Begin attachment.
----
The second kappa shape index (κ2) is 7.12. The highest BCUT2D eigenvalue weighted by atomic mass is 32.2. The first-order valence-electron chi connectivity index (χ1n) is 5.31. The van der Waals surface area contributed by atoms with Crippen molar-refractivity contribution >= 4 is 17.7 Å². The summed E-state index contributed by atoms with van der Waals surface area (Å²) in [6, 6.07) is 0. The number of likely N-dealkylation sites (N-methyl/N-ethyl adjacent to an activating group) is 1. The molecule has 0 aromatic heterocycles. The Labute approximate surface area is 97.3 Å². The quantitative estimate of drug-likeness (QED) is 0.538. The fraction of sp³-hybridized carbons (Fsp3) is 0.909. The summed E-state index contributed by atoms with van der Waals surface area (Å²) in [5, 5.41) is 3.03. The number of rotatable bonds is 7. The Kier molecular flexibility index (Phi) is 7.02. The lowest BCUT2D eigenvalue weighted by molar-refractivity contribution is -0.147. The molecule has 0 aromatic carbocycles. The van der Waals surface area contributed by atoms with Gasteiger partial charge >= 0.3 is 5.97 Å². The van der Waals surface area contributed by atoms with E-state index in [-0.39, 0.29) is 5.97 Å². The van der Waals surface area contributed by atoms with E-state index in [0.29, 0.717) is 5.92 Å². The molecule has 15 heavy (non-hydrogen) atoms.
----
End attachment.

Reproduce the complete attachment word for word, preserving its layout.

The second kappa shape index (κ2) is 7.12. The highest BCUT2D eigenvalue weighted by atomic mass is 32.2. The first-order valence-electron chi connectivity index (χ1n) is 5.31. The van der Waals surface area contributed by atoms with Crippen molar-refractivity contribution >= 4 is 17.7 Å². The summed E-state index contributed by atoms with van der Waals surface area (Å²) in [6, 6.07) is 0. The number of likely N-dealkylation sites (N-methyl/N-ethyl adjacent to an activating group) is 1. The molecule has 0 aromatic heterocycles. The Labute approximate surface area is 97.3 Å². The quantitative estimate of drug-likeness (QED) is 0.538. The fraction of sp³-hybridized carbons (Fsp3) is 0.909. The summed E-state index contributed by atoms with van der Waals surface area (Å²) in [5, 5.41) is 3.03. The number of rotatable bonds is 7. The Kier molecular flexibility index (Phi) is 7.02. The lowest BCUT2D eigenvalue weighted by molar-refractivity contribution is -0.147. The molecule has 0 aromatic carbocycles. The van der Waals surface area contributed by atoms with Gasteiger partial charge >= 0.3 is 5.97 Å². The van der Waals surface area contributed by atoms with E-state index in [-0.39, 0.29) is 5.97 Å². The van der Waals surface area contributed by atoms with E-state index in [0.29, 0.717) is 5.92 Å². The molecule has 15 heavy (non-hydrogen) atoms.